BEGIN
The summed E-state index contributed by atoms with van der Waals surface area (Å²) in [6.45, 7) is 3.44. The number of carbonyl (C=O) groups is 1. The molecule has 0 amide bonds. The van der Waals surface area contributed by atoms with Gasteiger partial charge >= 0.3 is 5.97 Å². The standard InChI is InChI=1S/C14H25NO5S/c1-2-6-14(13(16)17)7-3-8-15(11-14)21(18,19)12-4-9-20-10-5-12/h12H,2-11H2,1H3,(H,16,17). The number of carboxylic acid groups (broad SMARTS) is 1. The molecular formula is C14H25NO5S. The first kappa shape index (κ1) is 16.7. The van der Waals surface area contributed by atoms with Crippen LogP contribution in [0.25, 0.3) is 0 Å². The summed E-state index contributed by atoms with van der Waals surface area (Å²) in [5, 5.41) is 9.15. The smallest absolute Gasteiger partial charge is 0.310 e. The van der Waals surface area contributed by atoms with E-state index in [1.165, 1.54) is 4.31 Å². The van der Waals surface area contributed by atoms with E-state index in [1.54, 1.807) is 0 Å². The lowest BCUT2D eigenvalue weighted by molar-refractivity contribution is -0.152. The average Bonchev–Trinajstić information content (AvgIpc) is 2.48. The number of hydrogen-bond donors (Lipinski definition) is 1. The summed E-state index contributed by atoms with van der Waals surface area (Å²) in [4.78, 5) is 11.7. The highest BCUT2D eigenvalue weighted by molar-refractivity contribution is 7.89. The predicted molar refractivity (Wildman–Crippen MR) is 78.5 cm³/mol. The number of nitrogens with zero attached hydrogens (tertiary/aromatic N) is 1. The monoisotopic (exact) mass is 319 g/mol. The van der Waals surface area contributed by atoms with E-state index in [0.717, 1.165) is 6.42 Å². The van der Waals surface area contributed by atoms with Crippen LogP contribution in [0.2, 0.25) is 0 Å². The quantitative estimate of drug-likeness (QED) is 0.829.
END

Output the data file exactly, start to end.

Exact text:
The summed E-state index contributed by atoms with van der Waals surface area (Å²) in [6.45, 7) is 3.44. The number of carbonyl (C=O) groups is 1. The molecule has 0 amide bonds. The van der Waals surface area contributed by atoms with Gasteiger partial charge >= 0.3 is 5.97 Å². The standard InChI is InChI=1S/C14H25NO5S/c1-2-6-14(13(16)17)7-3-8-15(11-14)21(18,19)12-4-9-20-10-5-12/h12H,2-11H2,1H3,(H,16,17). The number of carboxylic acid groups (broad SMARTS) is 1. The molecular formula is C14H25NO5S. The first kappa shape index (κ1) is 16.7. The van der Waals surface area contributed by atoms with Crippen LogP contribution in [0.25, 0.3) is 0 Å². The summed E-state index contributed by atoms with van der Waals surface area (Å²) in [5, 5.41) is 9.15. The smallest absolute Gasteiger partial charge is 0.310 e. The van der Waals surface area contributed by atoms with E-state index in [1.165, 1.54) is 4.31 Å². The van der Waals surface area contributed by atoms with E-state index in [1.54, 1.807) is 0 Å². The lowest BCUT2D eigenvalue weighted by molar-refractivity contribution is -0.152. The average Bonchev–Trinajstić information content (AvgIpc) is 2.48. The number of hydrogen-bond donors (Lipinski definition) is 1. The summed E-state index contributed by atoms with van der Waals surface area (Å²) in [4.78, 5) is 11.7. The highest BCUT2D eigenvalue weighted by molar-refractivity contribution is 7.89. The predicted molar refractivity (Wildman–Crippen MR) is 78.5 cm³/mol. The number of nitrogens with zero attached hydrogens (tertiary/aromatic N) is 1. The monoisotopic (exact) mass is 319 g/mol. The van der Waals surface area contributed by atoms with E-state index in [0.717, 1.165) is 6.42 Å². The van der Waals surface area contributed by atoms with Crippen LogP contribution in [0.2, 0.25) is 0 Å². The quantitative estimate of drug-likeness (QED) is 0.829.